Sunday, November 28, 2010

Can China Be Hedged?

There is a difference between people and markets. While both have histories, they are portrayed differently. The experience of people is recorded with lots of emotions, thought processes and personalities. We record market movements whether they are for securities, commodities, real estate or objets d’art in two dimensions, up or down. I believe the study of both are essential for any successful investor. However, the study of people should serve as alerts to those who focus on the history of markets.

Calamities Travel

Once in a while the single tree falling in a forest or an insect flapping her wings could be the start of a world-wide calamity. There are two relatively recent examples that I saw early, but did not fully comprehend until much later, to my accounts’ disadvantage. The first was the collapse of a Greenwich, Connecticut based hedge fund firm called Long Term Capital Management (LTCM). Actually before the founding of LTCM, I was exposed to one of its widely proclaimed “geniuses.” This learned academic gentleman believed that market-based statistics could be used to predict future market prices. He was correct in many instances, but not in each and every instance. He and his associates applied their mathematical skills to foreign treasury instruments with considerable leverage. They were totally “blindsided” when the Russians defaulted on their treasury issues. My mistake was I did not fully understand the implications of this collapse, after all none of my accounts were exposed to Russian paper. Initially I missed two knock on relationships. The first was the contagion effect. LTCM and other leveraged players (more on this shortly) needed to quickly restore their capital base. They quickly sold their other emerging market positions. (I did not foresee how a Russian default would be the cause of Mexican market decline.)

The second relationship, or if you prefer the second order problem that I missed, was the nature of the trading community. LTCM was one of the largest customers of many fixed income trading desks on “The Street.” Initially these desks merely filled the order of their customer rapidly, perhaps in some cases they sold short the securities as part of filling the order. Soon they saw how successful LTCM was and they followed its trading patterns and in some cases put money into LTCM’s funds. The size of these actual or potential losses would have been very large for the trading community if all of The Street’s trading positions had to be liquidated quickly when LTCM problems became known. Unlike the more recent cases of Bear Stearns and Merrill Lynch, the government recognized the problem early, but the Fed did not ride to the rescue of LTCM with saddle bags full of money. The Federal Reserve Bank of New York convened a meeting of all the principal players including a very reluctant Bear Stearns and would not let the participants out of the meeting until they agreed to loan enough money to LTCM so it could be prudently liquidated. Thus Wall Street was saved from its own potential collapse. (In this instance the FRB of New York played the role of J.P. Morgan when he helped end the “Money Panic of 1907,” before the Federal Reserve was created.) Thus, the tree falling in Moscow almost took down the entire trading market in the US and probably elsewhere as well.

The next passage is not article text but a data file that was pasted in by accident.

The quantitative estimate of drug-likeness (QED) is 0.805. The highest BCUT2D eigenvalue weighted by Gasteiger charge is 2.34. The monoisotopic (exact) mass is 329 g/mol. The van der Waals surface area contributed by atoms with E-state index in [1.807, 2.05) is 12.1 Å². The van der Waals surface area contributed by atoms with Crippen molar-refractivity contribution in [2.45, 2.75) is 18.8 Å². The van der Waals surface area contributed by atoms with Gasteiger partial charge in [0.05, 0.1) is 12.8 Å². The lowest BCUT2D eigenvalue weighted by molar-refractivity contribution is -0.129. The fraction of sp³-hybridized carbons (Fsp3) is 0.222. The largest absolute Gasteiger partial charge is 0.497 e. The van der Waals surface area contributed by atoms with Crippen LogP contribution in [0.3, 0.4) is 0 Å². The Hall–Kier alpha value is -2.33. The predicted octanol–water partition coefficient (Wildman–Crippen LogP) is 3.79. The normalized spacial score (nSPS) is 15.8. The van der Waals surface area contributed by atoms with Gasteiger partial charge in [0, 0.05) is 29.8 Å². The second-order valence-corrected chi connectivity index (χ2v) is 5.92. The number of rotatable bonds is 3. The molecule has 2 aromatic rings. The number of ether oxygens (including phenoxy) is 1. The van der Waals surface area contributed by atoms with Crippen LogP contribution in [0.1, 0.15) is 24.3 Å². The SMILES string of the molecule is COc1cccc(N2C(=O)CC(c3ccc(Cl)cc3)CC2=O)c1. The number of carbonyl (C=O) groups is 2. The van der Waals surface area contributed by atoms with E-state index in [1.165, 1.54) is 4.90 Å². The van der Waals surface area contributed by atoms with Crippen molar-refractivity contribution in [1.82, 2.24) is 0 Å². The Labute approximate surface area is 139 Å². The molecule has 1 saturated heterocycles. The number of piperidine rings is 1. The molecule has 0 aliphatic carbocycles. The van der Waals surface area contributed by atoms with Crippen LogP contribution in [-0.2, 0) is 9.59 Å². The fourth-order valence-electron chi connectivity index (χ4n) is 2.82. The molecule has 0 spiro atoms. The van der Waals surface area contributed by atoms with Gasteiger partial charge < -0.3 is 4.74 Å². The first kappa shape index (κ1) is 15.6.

The Sub Prime Calamity

While I recognized that far too many people were speculating in real estate and that amateurs often lose to professionals in the market place, I did not appreciate who the real losers would be. (The providers of credit all the way along the line were the losers.) Initially, people began writing about the ballooning sub prime and the “Alt A” mortgages and that they would lead to bankruptcies and a slowdown on the building of new homes. While this was serious, at the time it was not of monumental importance, as new house construction is a small part of our expanding economy. Once again I was not sufficiently conscious of significant changes and how the market place was operating. I did not fully comprehend that the major investment banking houses had become the center of the mortgage origination casino to feed their securitization sales forces. This process was replicated in the UK, Australia, and elsewhere and the resulting production of mortgage slices were owned throughout the world, including places as distant as Norway and China. While in the case of LTCM the infusion of leverage was at the so-called professional level, at almost every stage of the housing chain leverage was induced so there were many more losers, including those living on fixed income from these mortgage tranches. When the various governments started to get inklings as to the size of the looming debt on the way to non-payment status, the governments rode to the rescue to save at least their financial communities, if not their economies. (We can debate whether the rescue attempt was ham-handed and whether the private sector should have been let to sort out the problem, as Mr. Morgan forced in 1907.)

Is China A Potential Calamity?